1975 Suzuki T500
I always love finding out what people do for a living. Most people find their chosen occupation boring as bat poo, mainly because they have to do it for nearly every day of the week for 10 hours a day (or more). But sometimes, from an outsiders perspective some jobs just sound so friggin’ cool. Take Mark Wolf for example, he is the owner and builder of this fine Suzuki T500 cafe racer. I asked him the question I ask most people whose bike we are about to feature: “Tell us a little about yourself” in which he replied “Nothing remarkable about me. By day I’m just a licensed aircraft mechanic who builds turbine jet engines for Rolls-Royce.” What? Just an aircraft mechanic who builds jet engines for Rolls Royce? Is it just me, or does that sound awesome? But then again, I’m not the one doing it everyday. It is safe to say that when it comes to rebuilding motorcycle engines, we think Mark can probably do a pretty solid job. “I’ve rebuilt a few wrecked sportbikes over the years but the T500 is my first attempt at any sort of vintage or cafe project” says Mark.
Here’s how Mark describes the T500 build. “I bought the T500 in March of last year. I found it through an ad placed on the ADVrider.com web forum. It was a few hundred miles away in Knoxville, Tennessee but the price was right and it was a running bike. It was a very complete and unmolested bike but was showing it’s age. Given the overall condition of the chrome, etc. it would have been much more expensive to restore than it was worth so I didn’t feel too bad about cutting her up. I originally planned a quick and simple project with just a seat change and some clubman bars but the project grew quickly and turned into a complete rebuild.”
“The tipping point was when I decided to replace the tank. I don’t have a lot of metal fabrication experience or tooling at home so I enlisted the help of Sean at Roc City Cafe for the tank. I sent Sean my stock tank and a few measurements and we quickly decided that a tank based on the Honda CR style would be the best fit for the bike. Sean did a wonderful job and the tank dropped right on. Sean definitely deserves a “shout out” for his efforts. In my opinion, the tank really makes the bike. It took a few months to get the tank so I decided to freshen up the engine while I waited. The crank was rebuilt with fresh seals and the cylinders bored for a set of 0,5mm over pistons. I kept the engine stock overall. The only big mod was an upgrade to electronic ignition.”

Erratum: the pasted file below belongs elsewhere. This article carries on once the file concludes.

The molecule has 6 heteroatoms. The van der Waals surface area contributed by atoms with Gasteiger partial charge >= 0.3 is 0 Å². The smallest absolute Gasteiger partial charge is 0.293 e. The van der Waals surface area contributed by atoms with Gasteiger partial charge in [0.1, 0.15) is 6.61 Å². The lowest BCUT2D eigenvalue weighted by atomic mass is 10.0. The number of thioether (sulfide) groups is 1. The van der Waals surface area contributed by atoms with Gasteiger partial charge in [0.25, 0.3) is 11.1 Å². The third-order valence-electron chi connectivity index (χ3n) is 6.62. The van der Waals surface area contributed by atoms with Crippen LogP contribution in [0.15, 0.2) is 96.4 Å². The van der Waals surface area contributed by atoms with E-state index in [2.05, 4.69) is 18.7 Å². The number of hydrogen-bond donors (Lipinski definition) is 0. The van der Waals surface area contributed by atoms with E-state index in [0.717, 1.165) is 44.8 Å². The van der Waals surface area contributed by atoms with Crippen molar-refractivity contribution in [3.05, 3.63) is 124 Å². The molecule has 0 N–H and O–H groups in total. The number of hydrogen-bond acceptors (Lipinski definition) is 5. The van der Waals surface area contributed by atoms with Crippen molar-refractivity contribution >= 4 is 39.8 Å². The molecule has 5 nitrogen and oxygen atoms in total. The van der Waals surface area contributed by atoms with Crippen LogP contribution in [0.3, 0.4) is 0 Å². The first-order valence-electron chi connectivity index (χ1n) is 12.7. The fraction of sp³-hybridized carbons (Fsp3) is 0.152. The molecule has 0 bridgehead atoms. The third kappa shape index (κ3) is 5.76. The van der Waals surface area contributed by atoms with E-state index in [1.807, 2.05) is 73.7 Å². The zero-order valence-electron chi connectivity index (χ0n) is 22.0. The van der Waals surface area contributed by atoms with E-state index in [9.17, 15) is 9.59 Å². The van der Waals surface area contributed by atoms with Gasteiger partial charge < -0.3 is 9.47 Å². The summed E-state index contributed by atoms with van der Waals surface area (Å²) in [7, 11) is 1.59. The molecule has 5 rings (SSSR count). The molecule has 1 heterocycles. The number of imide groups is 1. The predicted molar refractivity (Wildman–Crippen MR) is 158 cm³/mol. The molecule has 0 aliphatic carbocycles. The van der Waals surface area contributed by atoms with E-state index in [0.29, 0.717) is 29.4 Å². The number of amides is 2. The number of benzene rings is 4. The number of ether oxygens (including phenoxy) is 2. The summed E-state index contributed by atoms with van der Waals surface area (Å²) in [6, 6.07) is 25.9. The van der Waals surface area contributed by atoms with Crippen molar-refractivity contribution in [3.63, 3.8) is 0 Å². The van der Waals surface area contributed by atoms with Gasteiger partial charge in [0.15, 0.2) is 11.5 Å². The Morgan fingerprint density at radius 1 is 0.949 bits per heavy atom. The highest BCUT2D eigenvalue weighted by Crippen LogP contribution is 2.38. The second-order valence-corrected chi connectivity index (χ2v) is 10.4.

Mark’s overall goal for the project was simply to have a reliable and great looking cafe styled bike. “I really didn’t do any performance mods aside from eliminating weight wherever I could. I did want to improve the braking though but I wanted to stay with drums. I found a 4LS drum from a GT750 and laced it, along with the stock rear drum, to a set of 18″ shouldered aluminum rims.”
“The build couldn’t have been done without Sean at RocCityCafe for his work on the custom tank. Sean also supplied the seat and front fender, these were off the shelf units that Mark modified to fit the bike. Also Titan Performance made the expansion chambers and rearsets. ProKote Indy did the frame powdercoating and header ceramic coating. Lastly, Mark wanted to give a bike thankyou to the fine folks at the DotheTon.com forum. “It’s a never ending source of great builds, inspiration, and advice.”
(Big thanks to Mike Dock aka VonYizer on D.T.T. for the tip. Keep ’em coming, lads!)